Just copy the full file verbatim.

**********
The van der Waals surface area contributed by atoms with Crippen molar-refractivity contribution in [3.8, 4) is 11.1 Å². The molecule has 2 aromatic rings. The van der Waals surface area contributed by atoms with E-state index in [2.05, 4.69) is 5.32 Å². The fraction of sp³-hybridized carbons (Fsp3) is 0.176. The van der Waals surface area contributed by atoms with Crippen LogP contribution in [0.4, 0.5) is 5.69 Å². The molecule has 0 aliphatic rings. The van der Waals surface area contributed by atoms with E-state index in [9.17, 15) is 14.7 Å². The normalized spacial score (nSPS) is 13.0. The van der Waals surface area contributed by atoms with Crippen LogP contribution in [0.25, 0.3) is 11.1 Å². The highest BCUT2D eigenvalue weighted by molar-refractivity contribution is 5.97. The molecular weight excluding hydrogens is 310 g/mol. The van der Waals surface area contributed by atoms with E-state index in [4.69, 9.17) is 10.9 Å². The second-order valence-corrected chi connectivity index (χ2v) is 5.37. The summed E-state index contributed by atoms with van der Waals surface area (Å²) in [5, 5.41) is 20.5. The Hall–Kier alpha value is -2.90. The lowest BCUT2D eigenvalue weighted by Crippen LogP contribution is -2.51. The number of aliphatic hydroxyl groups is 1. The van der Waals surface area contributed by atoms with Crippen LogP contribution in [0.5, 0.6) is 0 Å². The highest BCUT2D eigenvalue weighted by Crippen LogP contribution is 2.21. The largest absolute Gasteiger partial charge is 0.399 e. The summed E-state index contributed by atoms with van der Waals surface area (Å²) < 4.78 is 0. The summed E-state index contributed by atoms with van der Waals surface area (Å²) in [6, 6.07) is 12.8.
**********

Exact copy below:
The van der Waals surface area contributed by atoms with Crippen molar-refractivity contribution in [3.8, 4) is 11.1 Å². The molecule has 2 aromatic rings. The van der Waals surface area contributed by atoms with E-state index in [2.05, 4.69) is 5.32 Å². The fraction of sp³-hybridized carbons (Fsp3) is 0.176. The van der Waals surface area contributed by atoms with Crippen LogP contribution in [0.4, 0.5) is 5.69 Å². The molecule has 0 aliphatic rings. The van der Waals surface area contributed by atoms with E-state index in [9.17, 15) is 14.7 Å². The normalized spacial score (nSPS) is 13.0. The van der Waals surface area contributed by atoms with Crippen LogP contribution in [0.25, 0.3) is 11.1 Å². The highest BCUT2D eigenvalue weighted by molar-refractivity contribution is 5.97. The molecular weight excluding hydrogens is 310 g/mol. The van der Waals surface area contributed by atoms with E-state index in [4.69, 9.17) is 10.9 Å². The second-order valence-corrected chi connectivity index (χ2v) is 5.37. The summed E-state index contributed by atoms with van der Waals surface area (Å²) in [5, 5.41) is 20.5. The Hall–Kier alpha value is -2.90. The lowest BCUT2D eigenvalue weighted by Crippen LogP contribution is -2.51. The number of aliphatic hydroxyl groups is 1. The van der Waals surface area contributed by atoms with Crippen LogP contribution in [0.5, 0.6) is 0 Å². The highest BCUT2D eigenvalue weighted by Crippen LogP contribution is 2.21. The largest absolute Gasteiger partial charge is 0.399 e. The summed E-state index contributed by atoms with van der Waals surface area (Å²) < 4.78 is 0. The summed E-state index contributed by atoms with van der Waals surface area (Å²) in [6, 6.07) is 12.8.